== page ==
Hongyan Lushui by Amy Siu-han Cheung

张小娴,《红颜露水》

Last summer when I was in Hong Kong getting my visa taken care of, I picked up a copy of this book where it was on display atop the best-seller rack. I’d heard of Amy Cheung before (she was in the news a while back when she announced plans to switch gears and work on a series of vampire-themed horror novels), but I hadn’t ever read any of her work. The mainland edition was published in May.

The title Hongyan Lushui could be translated as something like “Dewy Complexion” if it weren’t taken from the name of the protagonist, Xing Lu (邢露). She’s a barista who left a job at a luxury jewelry store for the freedom that comes with working in a small coffee shop, but still smarts from the indignity of her situation: her family once had money and social standing. We follow Xing Lu’s romantic history through some initial heartbreaks until she hits it off with an impoverished artist, only to inexplicably break off the relationship and torpedo his career.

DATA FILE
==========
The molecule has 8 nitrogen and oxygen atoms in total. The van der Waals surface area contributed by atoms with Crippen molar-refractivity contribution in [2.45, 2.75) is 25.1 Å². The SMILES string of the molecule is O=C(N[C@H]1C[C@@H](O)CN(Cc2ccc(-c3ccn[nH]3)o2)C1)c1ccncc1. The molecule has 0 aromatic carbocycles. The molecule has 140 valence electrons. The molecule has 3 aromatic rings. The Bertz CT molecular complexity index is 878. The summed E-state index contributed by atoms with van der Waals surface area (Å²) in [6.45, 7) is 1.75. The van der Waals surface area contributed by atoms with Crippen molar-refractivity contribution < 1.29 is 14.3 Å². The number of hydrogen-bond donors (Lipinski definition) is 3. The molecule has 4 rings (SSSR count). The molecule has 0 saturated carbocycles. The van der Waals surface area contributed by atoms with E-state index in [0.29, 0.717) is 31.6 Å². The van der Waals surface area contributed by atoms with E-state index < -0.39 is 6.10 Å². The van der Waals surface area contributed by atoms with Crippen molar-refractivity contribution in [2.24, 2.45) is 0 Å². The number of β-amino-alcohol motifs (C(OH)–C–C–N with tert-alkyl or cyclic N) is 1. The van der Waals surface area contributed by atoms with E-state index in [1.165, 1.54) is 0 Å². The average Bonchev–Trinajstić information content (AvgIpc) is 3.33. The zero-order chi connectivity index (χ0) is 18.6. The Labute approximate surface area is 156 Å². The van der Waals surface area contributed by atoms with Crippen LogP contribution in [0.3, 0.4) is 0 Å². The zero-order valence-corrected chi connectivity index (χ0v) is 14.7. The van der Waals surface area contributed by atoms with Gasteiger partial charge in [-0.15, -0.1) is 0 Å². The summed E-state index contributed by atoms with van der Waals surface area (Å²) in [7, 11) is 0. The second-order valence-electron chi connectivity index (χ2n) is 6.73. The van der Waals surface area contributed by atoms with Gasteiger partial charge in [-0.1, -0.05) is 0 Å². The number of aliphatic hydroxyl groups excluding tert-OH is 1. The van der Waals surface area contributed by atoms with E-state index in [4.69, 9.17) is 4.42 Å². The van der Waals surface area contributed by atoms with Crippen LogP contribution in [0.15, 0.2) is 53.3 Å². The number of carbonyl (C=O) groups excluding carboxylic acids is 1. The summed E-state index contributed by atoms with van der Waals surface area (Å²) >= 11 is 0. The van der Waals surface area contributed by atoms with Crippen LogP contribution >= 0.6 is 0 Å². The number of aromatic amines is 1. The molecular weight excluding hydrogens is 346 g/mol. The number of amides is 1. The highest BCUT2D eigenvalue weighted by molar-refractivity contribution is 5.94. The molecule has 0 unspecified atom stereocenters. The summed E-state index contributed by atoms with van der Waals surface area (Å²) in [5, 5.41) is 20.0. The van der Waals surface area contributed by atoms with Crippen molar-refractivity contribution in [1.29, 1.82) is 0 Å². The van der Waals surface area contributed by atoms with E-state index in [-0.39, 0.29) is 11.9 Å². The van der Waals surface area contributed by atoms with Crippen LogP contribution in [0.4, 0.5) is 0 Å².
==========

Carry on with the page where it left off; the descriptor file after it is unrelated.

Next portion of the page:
For about two-thirds of the novel I grew increasingly frustrated with the plot and the idiotic decisions of the main characters, kept interested only by a peculiar little man who turned up from time to time to frighten Xing Lu (I had the notion that the story was moving in a heavily psychological direction, and that this man was a hallucination, or perhaps something supernatural. I was wrong). The story’s conclusion eventually cleared up all of the mysteries and redeemed the characters themselves, whose motives were not as random as they initially appeared. Still, I felt cheated by the way the author had deliberately withheld background information for no reason apart from manufacturing suspense.

In any event, it’s a quick read — between the wait at the airport and the flight back to Beijing I was able to finish it off.

Doggy Dad by Wei Hui

卫慧,《狗爸爸》

A girl rejects her long-term boyfriend’s proposal for reasons she cannot explain and then goes in search of him when he suddenly leaves town. Oh, and she’s accompanied by her late father who has come back to earth as a dog.